Please see the following FAQs that may help to answer some of your queries surrounding this decision:. Due to the Coronavirus pandemic, it has been difficult for us to accommodate an extra person to ultrasound scans due to factors such as insufficient space in the waiting areas, social distancing requirements and higher levels of disinfectant cleaning required. This update does not include any subsequent scans including the 20 week anomaly scan appointments or antenatal clinic appointments apart from in exceptional circumstances.

When deciding which scan appointment to offer, we consulted with a selection of patients attending scan appointments during the Covid pandemic, and the Wakefield Maternity Voices Partnership. Unanimous feedback suggested a preference for the first dating or nuchal obstetric scan 10 to 14 weeks in case there was a problem or they found out they were having twins. Some people said that although it would be nice to have someone with them when they found out the gender, they were in agreement that the first dating or nuchal obstetric scan would be their preference.

At the moment you will need to attend the 20 week scan by yourself. However, we are continuing to explore options to make this available in the future.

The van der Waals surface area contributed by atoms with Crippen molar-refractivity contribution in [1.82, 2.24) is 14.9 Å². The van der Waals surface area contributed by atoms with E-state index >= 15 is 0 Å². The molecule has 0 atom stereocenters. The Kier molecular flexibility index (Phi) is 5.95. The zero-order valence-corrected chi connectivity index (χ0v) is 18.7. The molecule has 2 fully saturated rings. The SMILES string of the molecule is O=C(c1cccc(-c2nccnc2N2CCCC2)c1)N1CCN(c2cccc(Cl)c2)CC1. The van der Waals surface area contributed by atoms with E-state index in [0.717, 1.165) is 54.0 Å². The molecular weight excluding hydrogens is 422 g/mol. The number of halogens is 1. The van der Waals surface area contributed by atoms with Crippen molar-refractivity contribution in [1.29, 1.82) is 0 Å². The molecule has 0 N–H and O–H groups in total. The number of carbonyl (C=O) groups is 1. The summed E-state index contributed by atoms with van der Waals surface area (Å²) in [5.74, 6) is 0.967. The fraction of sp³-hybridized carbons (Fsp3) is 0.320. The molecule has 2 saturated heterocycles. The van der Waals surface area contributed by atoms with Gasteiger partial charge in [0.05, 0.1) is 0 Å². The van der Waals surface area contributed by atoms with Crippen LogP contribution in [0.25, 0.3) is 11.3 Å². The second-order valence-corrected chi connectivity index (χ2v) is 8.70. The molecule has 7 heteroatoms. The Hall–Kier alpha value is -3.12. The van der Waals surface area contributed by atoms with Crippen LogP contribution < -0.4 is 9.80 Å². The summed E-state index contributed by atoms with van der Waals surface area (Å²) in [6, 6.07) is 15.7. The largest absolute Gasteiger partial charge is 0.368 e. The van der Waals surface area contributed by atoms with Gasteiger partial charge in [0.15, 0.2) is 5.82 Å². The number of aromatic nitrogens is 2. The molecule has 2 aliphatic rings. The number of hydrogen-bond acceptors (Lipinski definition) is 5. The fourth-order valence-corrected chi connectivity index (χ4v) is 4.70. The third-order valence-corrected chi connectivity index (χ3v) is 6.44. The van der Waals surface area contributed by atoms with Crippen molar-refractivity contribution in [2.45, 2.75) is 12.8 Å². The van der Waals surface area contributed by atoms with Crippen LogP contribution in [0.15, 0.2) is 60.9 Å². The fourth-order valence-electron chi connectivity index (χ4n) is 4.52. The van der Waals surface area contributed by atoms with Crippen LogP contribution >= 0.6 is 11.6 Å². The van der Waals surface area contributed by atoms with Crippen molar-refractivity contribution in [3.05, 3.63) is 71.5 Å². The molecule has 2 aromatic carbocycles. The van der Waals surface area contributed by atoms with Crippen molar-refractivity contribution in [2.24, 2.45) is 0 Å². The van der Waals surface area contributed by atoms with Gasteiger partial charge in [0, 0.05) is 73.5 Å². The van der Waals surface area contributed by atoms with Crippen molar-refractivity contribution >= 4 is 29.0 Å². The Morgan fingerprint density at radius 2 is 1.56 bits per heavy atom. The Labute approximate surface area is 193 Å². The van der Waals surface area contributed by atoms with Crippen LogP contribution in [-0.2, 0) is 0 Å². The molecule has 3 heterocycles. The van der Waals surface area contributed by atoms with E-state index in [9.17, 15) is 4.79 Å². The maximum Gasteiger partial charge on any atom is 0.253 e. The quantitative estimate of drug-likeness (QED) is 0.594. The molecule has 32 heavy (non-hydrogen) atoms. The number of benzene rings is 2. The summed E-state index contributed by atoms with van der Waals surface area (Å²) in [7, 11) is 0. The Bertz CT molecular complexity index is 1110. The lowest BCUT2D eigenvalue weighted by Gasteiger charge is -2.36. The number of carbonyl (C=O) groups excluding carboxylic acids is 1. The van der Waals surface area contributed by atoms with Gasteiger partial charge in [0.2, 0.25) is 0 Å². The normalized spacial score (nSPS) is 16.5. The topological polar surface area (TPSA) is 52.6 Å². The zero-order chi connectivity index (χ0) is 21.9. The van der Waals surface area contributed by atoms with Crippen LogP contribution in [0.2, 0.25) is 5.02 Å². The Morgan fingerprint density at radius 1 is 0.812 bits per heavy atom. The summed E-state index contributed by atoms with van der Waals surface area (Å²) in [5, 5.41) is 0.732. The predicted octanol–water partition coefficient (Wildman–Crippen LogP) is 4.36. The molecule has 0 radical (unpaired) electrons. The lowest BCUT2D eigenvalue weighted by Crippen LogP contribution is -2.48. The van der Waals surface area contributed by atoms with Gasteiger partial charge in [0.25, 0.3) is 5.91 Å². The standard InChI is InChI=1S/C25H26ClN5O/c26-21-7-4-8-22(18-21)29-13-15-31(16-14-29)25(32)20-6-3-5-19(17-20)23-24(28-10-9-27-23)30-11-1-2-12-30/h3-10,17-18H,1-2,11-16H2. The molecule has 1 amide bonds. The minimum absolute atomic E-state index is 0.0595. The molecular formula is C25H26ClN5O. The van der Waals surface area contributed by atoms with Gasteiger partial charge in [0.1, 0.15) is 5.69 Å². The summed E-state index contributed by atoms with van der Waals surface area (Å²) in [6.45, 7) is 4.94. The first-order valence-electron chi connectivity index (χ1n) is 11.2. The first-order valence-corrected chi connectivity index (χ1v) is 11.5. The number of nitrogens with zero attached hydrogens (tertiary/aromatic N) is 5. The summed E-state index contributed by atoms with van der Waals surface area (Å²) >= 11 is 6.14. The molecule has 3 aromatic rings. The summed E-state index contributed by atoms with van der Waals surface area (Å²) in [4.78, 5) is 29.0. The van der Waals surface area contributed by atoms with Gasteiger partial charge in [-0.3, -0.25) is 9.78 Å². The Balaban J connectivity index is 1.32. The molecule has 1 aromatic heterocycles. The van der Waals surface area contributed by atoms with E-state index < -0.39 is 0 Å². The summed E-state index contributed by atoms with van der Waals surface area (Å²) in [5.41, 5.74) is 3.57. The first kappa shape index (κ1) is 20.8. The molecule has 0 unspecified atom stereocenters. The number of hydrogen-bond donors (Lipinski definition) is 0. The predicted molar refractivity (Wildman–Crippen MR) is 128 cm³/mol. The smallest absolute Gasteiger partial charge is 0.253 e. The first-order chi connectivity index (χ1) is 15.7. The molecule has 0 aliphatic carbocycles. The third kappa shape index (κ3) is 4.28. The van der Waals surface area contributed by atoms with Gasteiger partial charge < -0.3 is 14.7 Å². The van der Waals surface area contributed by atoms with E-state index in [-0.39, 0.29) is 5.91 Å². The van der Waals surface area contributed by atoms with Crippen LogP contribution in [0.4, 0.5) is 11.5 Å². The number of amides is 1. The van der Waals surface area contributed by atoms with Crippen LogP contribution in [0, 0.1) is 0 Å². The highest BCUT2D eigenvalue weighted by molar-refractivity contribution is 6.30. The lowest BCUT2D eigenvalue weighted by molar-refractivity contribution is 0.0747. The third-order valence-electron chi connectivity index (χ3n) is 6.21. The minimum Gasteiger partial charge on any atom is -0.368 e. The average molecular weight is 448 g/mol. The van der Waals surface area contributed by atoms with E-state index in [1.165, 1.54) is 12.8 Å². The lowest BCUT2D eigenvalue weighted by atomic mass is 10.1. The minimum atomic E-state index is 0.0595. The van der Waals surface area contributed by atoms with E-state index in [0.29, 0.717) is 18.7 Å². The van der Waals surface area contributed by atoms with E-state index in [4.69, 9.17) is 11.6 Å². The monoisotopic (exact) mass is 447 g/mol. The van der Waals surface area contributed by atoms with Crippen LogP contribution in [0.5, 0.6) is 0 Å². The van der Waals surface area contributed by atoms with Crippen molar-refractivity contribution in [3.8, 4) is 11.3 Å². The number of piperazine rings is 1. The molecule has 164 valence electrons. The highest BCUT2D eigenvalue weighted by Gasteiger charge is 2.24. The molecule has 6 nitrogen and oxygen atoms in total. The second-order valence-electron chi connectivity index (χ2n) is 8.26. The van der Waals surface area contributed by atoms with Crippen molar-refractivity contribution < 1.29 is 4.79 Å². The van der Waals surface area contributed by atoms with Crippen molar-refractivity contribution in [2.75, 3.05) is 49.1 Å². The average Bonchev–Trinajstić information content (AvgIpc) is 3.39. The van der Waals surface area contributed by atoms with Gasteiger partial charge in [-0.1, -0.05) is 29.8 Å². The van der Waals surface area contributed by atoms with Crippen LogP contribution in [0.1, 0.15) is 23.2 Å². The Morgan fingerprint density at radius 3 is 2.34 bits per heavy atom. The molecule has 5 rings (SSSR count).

Ultrasound scanning in pregnancy

Homerton offers all expectant women tests, to screen you and your baby for certain conditions that may affect either you or your baby, or both. Screening information All tests are free, and it is your choice if you want to be tested. Your midwife or GP will explain each test to you and will be able to answer any questions you may have. Your midwife will ask you to sign a consent form if you wish to be tested.

What tests do we offer at Homerton?

Dating scan at around 12 weeks. This is a basic scan to check your baby’s heartbeat and development. This scan also measures the baby and estimates how.

It is important that you see a Midwife as early as possible in your pregnancy. Women have their first and longest Antenatal appointment between 6 – 12 weeks of pregnancy with their Midwife. This is called a “booking” visit and involves questions about your health, any illnesses or previous pregnancies. This helps us to see if there may be any possible problems during your pregnancy and allows us to tailor your Antenatal care for your specific needs.